Friday, April 12, 2013

Serenity or Stress

I can remember it hanging on the wall of my Grandparent's house--a small piece of wall decor with the Serenity Prayer on it.

God grant me the serenity to accept the things I cannot change; 
Courage to change the things I can;
and Wisdom to know the difference. --Reinhold Niebuhr

That was the first place I encountered this ages-old piece of advice.  I probably read it a hundred times, and familiarity with this saying diluted its meaning for me over time.  This week, while reading "Stressed Less Living" by Tracie Miles, I ran across it again.  Literally.  I just ran right past it; read right through it; paid it no attention at all.  Wisely, Tracie had included a couple of other versions of this prayer, which she shared in the next couple of pages.  At the unfamiliar wording, my brain slowed down just enough to absorb an old truth that I needed to embrace. 

God grant me the serenity to accept the people I cannot change;
Courage to change the only person I can;
and Wisdom to know that person is me.  --Author Unknown

How many times, in this activity-stuffed, sensory overload world that I live in, do I blame my stress on my circumstances?  I feel the pressure building in my life; I feel the turmoil in my gut as each event goes by; I toss and turn in bed, ruminating over the day's events--and the "If" list begins to form.  I don't count sheep as I lie awake wishing for sleep.  I count the "ifs" in my life--IF:

I had more money 
I had more time
I hadn't said that at work
I hadn't agreed to participate in that project
That person hadn't spoken to me that way
I hadn't eaten that dessert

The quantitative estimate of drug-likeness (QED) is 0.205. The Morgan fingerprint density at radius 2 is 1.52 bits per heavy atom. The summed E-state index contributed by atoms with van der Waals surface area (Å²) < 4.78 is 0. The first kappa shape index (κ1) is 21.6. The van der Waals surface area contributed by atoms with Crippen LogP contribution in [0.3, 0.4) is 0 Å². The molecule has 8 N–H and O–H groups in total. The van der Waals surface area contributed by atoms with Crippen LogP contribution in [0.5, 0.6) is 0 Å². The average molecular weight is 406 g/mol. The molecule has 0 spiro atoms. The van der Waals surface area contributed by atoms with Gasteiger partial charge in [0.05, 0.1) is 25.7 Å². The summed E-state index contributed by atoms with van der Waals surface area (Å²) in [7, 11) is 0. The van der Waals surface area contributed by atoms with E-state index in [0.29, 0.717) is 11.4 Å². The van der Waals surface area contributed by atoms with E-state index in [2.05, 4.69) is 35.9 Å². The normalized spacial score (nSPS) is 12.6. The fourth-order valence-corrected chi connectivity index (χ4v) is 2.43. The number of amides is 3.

My commute wasn't so long
They had returned my telephone call
I hadn't spent two hours on Facebook
My boss understood how much pressure I am under
My family was easier to get along with
And, the list goes on and on. . . .I'm sure that almost everyone has a list like this! Some of my "ifs" involve choices I make, but so many involve things that others do; many times it is the things I believe others do to me that create the most stress.  In the self-centered part of my psyche, I may want to believe people actually do hurtful things intentionally, but I know the truth--they just didn't realize they were upsetting me or making the situation difficult.

But, the stress is real.  The pressure is always there.  The feeling like the world is about to spin out of control is overwhelming, at times.  And I lash out in frustration and pain and fear.  At whatever or whoever is closest at the time.

My mother-in-law uses a pressure cooker to prepare potatoes sometimes.  Maybe you've used one or perhaps you've never seen one.  It is a large pot with a lid that has a rubber gasket around the edges; you place the lid on the pot and lock it into place.  On the top is a tiny stem valve with a "rocker" that sits on top of it.  It doesn't take much liquid to prepare vegetables in a pressure cooker--the steam created does much of the work.  Not long after placing the pot on the heat source, the temperature rises to the point where the rocker begins to swing back and forth on the valve, releasing only enough pressure to keep things under control inside the pot.  As the heat rises, the rocker swings more and more violently on the valve--it is the only source of relief the pot has.  Once the cooking time has passed, the pot is removed from the stove, but you cannot open the lid immediately--if the pot were opened before cooling, the results would be painful.  The lid wouldn't smoothly release--with the slightest movement of the lid from the "locked" position, it would explode off of the pan, and quite probably injure the cook. Instead, you must place the pot in the sink and run cold water over the edge of it to cool it and lower the internal pressure.   It doesn't take long to cook potatoes in a pressure cooker, and if you remove the pot from the stove after the correct amount of time, you have unbelievably tender potatoes.  But, if you leave them under pressure for too long, they explode and scorch.